I'm not sure if it's appropriate in this case, but I'm far more in favour of sin taxes than outright bans.
Like I said, I don't know if I'm in favour of that in this case.
On the one hand, it is clearly a harm that a person is doing to themselves if it is even a harm at all. (On the latter: there are days when someone may drink excessive amounts of sugar water, even though their nutrition is good over all. Do we really want to place restrictions on that?)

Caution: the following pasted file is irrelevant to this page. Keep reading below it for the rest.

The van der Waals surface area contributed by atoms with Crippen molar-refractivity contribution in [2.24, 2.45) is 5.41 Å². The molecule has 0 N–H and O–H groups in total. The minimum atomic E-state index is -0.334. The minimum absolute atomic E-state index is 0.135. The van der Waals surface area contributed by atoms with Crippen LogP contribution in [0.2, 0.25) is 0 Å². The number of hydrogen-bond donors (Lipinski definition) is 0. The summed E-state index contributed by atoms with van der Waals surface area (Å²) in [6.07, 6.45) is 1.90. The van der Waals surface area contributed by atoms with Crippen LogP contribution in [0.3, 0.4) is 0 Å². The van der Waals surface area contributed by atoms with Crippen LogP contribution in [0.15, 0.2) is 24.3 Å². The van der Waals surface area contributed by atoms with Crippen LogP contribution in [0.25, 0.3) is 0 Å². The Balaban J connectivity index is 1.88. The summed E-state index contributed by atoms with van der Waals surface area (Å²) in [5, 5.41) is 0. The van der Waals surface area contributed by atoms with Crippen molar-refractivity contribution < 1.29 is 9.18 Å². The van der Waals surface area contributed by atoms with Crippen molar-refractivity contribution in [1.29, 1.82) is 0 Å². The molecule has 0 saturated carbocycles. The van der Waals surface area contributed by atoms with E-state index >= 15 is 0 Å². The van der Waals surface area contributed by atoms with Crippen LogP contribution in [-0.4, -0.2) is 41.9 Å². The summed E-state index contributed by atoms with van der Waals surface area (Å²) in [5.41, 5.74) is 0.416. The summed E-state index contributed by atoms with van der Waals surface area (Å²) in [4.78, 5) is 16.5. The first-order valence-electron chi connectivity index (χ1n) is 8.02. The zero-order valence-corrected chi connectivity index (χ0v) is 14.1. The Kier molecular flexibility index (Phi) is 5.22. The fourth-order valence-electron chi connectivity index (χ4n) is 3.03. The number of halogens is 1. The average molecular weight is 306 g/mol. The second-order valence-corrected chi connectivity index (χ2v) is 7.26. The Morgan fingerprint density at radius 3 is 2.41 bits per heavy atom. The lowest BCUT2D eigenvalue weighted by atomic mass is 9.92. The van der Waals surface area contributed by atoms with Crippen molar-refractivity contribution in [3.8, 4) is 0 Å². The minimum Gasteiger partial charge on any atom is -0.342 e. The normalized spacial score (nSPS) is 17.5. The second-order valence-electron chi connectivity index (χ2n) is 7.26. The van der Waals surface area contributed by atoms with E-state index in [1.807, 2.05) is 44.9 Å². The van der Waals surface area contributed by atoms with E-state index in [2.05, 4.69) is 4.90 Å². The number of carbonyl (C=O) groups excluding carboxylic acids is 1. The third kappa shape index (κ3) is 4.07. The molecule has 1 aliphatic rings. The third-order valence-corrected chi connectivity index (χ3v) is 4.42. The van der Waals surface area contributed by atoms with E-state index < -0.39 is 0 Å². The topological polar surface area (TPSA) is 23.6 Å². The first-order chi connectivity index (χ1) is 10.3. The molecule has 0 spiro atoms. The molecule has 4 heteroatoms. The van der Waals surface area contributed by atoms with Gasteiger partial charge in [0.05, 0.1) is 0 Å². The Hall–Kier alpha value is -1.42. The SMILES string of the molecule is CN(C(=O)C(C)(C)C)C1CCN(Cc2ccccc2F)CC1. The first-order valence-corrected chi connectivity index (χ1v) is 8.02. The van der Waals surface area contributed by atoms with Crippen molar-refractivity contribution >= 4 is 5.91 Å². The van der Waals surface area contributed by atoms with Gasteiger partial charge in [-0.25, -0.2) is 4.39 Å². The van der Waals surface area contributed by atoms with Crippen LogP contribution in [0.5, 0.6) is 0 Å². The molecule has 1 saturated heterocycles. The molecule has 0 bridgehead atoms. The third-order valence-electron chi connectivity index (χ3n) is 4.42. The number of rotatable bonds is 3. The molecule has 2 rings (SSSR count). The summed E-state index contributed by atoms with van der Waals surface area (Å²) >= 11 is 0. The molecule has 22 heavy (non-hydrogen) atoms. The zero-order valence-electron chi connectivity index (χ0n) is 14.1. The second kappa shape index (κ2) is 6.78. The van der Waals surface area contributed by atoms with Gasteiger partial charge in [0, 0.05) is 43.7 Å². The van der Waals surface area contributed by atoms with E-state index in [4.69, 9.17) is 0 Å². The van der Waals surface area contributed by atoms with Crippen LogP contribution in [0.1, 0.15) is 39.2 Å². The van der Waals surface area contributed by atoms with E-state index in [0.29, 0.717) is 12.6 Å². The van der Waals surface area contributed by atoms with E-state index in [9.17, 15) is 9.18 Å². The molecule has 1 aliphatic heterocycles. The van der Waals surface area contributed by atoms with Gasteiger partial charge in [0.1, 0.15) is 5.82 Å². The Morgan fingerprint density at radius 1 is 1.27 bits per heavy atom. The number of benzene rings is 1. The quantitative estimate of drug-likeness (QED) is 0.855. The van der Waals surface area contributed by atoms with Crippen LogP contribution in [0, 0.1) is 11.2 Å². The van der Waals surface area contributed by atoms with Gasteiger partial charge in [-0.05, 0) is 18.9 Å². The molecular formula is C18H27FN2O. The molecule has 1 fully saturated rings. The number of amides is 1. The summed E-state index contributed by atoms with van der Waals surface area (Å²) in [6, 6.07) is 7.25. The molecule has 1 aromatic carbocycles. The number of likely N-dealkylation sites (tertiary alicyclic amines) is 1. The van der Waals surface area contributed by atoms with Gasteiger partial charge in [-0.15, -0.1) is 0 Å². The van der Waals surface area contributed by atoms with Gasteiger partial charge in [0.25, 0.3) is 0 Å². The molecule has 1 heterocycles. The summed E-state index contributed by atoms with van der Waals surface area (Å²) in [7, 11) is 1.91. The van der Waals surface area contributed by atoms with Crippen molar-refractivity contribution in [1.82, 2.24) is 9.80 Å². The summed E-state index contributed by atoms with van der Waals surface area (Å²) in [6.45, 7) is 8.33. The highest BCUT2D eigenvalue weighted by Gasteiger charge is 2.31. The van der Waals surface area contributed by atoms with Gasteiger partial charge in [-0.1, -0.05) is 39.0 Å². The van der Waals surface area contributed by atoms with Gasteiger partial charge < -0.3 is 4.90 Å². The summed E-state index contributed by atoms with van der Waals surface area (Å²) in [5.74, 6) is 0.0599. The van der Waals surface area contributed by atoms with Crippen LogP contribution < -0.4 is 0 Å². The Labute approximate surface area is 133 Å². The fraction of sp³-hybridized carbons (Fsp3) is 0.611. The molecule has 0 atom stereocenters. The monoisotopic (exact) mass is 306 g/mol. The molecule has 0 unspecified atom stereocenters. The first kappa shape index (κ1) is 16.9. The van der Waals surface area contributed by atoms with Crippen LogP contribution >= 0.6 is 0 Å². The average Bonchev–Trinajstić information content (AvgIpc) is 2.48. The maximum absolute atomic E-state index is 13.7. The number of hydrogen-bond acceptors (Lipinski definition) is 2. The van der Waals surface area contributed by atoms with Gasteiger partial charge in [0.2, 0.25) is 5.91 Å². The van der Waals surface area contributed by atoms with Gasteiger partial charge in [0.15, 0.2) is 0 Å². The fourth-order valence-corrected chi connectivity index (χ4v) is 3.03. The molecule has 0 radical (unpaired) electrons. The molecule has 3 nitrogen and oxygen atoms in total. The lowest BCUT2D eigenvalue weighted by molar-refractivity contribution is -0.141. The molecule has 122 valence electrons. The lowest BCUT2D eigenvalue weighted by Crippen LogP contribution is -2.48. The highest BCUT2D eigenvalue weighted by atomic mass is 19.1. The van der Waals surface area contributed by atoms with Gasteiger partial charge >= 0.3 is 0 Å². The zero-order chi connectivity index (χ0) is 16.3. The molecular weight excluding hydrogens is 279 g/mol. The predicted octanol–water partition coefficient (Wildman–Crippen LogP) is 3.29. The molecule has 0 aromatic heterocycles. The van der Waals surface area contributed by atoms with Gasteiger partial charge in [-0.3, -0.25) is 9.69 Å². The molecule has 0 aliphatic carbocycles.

On the other hand, poor nutrition is a huge social problem that industry contributes to. Even if you ignore their attempts to persuade people to make unhealthy choices through advertising (and yes, the bulk of advertising seems to be geared towards unhealthy choices), you also have to consider product availability. Consider the bulk of grocery stores. While they do offer plenty of healthy choices, the bulk of the floor is dedicated to prepared foods (including drinks) that are chock full of sugars. Consider eating out. Many places offer nothing beyond sugar water and coffee. Even the things that pretend to be juice aren't terribly different from soda, outside of the lack of carbonation. When they do offer proper juice, it typically has sugar added -- though certainly not to the degree that non-juices have. So if you don't have a healthy choice, people are usually going to make an unhealthy choice.